From the Washington Post -
All the world’s a stage in these photos of the ‘theater of life’
Alex Majoli has been a member of the legendary photo cooperative Magnum Photos for well over a decade. During that time, he has been so many places, including the conflict zones of Iraq, Afghanistan and Gaza and the streets of Egypt and Tunisia during the Arab Spring. He has also written several books, such as “Leros,” an examination of a psychiatric hospital on the Greek island of Leros; “Congo,” a collaborative work with fellow photographer Paolo Pellegrin about the African nation; and “Libera Me,” an interpretive book inspired by Luigi Pirandello’s “Six Characters in Search of an Author,” in which Majoli meditates on the notion that we are all “actors of life." Majoli’s newest work continues to look at the idea that life is theatrical, but on a much larger scale. This work is on display at Le Bal in Paris until April 28. The work is also published in book form by Le Bal and Mack.
For eight years, Majoli traveled the world examining life’s theatricality. As curator David Campany says in the introduction to the book, Majoli was on a mission to show “a sense that we are all actors attempting, failing and resisting the playing of parts that history and circumstance demand; and a sense that we are all interconnected. Somehow." For this, Majoli photographed a variety of events, including political demonstrations, humanitarian emergencies and just everyday moments. But Majoli did not just show up to these various events and transform into an invisible witness to whatever was taking place in front of him. On the contrary, he took pains to make sure that his presence was noted by the people he was photographing. Again, Campany’s words give us more insight into the process:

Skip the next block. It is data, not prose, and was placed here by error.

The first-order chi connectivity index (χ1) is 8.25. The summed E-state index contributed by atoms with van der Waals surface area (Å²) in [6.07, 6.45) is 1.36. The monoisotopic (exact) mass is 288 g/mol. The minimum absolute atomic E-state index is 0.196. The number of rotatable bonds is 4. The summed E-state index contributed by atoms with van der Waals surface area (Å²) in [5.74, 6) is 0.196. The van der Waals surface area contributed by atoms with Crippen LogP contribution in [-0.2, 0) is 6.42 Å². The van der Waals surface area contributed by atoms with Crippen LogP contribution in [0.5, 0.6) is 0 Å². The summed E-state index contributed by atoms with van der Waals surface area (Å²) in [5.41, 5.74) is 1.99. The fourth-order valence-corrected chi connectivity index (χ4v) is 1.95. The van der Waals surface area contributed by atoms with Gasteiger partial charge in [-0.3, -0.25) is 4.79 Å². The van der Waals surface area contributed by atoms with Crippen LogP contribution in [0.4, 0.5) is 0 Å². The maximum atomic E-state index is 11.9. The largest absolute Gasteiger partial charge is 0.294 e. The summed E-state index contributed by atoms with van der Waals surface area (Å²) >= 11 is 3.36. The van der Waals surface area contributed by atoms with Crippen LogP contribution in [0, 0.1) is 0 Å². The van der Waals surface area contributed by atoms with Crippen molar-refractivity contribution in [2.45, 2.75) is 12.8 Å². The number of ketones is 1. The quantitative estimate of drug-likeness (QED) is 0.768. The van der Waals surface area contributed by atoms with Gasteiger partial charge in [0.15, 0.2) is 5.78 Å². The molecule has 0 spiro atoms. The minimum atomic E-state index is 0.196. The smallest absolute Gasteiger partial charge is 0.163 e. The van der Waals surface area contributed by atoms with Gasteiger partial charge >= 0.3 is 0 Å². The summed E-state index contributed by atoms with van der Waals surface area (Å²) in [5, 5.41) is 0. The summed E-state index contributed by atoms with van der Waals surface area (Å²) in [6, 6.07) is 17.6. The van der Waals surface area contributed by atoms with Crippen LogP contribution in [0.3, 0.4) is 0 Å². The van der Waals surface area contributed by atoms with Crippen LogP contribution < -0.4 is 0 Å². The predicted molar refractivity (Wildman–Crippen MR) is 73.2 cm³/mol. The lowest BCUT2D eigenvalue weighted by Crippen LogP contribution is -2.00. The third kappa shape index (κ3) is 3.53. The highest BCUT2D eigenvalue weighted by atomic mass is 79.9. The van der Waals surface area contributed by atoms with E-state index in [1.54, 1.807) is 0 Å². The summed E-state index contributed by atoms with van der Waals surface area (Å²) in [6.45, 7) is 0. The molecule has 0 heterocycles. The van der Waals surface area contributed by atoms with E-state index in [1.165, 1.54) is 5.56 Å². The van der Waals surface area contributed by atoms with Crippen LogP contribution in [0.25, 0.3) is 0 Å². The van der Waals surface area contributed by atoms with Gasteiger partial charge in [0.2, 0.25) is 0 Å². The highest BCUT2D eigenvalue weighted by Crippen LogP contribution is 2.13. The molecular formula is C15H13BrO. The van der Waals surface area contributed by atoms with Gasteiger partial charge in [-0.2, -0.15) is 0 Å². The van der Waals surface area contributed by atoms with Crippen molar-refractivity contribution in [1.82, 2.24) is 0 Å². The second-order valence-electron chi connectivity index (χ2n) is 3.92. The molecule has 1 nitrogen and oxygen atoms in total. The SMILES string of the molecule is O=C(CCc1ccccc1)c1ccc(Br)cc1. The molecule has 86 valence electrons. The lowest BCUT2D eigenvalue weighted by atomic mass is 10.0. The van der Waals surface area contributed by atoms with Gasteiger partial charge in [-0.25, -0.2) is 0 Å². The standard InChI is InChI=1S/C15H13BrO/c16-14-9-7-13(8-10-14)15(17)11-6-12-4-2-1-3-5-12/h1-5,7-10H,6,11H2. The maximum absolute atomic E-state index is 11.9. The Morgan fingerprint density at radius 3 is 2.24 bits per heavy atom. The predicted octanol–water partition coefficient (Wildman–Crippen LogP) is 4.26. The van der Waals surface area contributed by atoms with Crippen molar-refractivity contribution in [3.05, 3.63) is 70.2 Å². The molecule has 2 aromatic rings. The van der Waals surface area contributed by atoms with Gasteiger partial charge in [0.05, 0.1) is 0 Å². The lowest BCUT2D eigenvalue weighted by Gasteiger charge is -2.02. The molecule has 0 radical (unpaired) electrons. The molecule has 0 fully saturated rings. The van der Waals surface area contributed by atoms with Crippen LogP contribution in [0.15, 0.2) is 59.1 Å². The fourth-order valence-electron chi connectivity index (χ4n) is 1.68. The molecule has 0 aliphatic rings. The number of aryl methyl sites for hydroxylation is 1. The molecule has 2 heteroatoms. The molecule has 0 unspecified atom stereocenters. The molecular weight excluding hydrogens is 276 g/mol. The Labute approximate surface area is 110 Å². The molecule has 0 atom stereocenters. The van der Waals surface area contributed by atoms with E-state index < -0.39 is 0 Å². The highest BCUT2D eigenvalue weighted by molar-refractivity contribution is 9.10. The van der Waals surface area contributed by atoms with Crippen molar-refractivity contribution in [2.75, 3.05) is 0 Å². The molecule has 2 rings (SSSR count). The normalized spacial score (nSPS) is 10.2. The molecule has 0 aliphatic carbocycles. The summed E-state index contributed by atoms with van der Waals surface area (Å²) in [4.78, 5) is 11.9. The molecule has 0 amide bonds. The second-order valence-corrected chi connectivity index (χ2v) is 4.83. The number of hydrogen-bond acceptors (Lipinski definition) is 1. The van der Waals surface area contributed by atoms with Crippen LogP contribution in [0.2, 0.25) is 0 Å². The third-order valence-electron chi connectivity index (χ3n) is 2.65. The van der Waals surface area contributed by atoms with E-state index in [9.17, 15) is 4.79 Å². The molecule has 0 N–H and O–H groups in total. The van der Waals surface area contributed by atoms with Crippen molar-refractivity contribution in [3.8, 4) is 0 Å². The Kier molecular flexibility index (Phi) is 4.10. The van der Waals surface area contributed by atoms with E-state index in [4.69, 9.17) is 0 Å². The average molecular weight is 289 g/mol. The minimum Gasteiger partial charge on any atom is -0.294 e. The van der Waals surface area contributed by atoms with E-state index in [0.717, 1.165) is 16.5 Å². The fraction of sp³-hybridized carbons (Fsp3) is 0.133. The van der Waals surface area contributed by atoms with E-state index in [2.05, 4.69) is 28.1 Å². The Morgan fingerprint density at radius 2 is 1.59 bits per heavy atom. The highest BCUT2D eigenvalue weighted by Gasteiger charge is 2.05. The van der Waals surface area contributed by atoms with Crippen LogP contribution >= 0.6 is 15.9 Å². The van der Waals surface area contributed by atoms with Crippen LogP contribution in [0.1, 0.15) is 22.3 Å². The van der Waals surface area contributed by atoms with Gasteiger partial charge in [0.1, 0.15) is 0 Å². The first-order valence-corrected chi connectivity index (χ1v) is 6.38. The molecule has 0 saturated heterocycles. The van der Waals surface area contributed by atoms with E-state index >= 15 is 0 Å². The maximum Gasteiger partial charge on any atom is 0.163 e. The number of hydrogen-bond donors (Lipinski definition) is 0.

Majoli’s photographs result from his own performance. Entering a situation, he and his assistants slowly go about setting up a camera and lights. This activity is a kind of spectacle in itself, observed by those who may eventually be photographed. Majoli begins to shoot, offering no direction to people who happen to be in their own lives before his camera. This might last 20 minutes, or even an hour or more. Sometimes the people adjust their actions in anticipation of an image to come, refining their gestures in self-consciousness. Sometimes they are too preoccupied with the intensity of their own lives to even notice. Either way, the representation of drama and the drama of representation become one.
To view the complete article and accompanying slideshow, please visit the Washington Post website here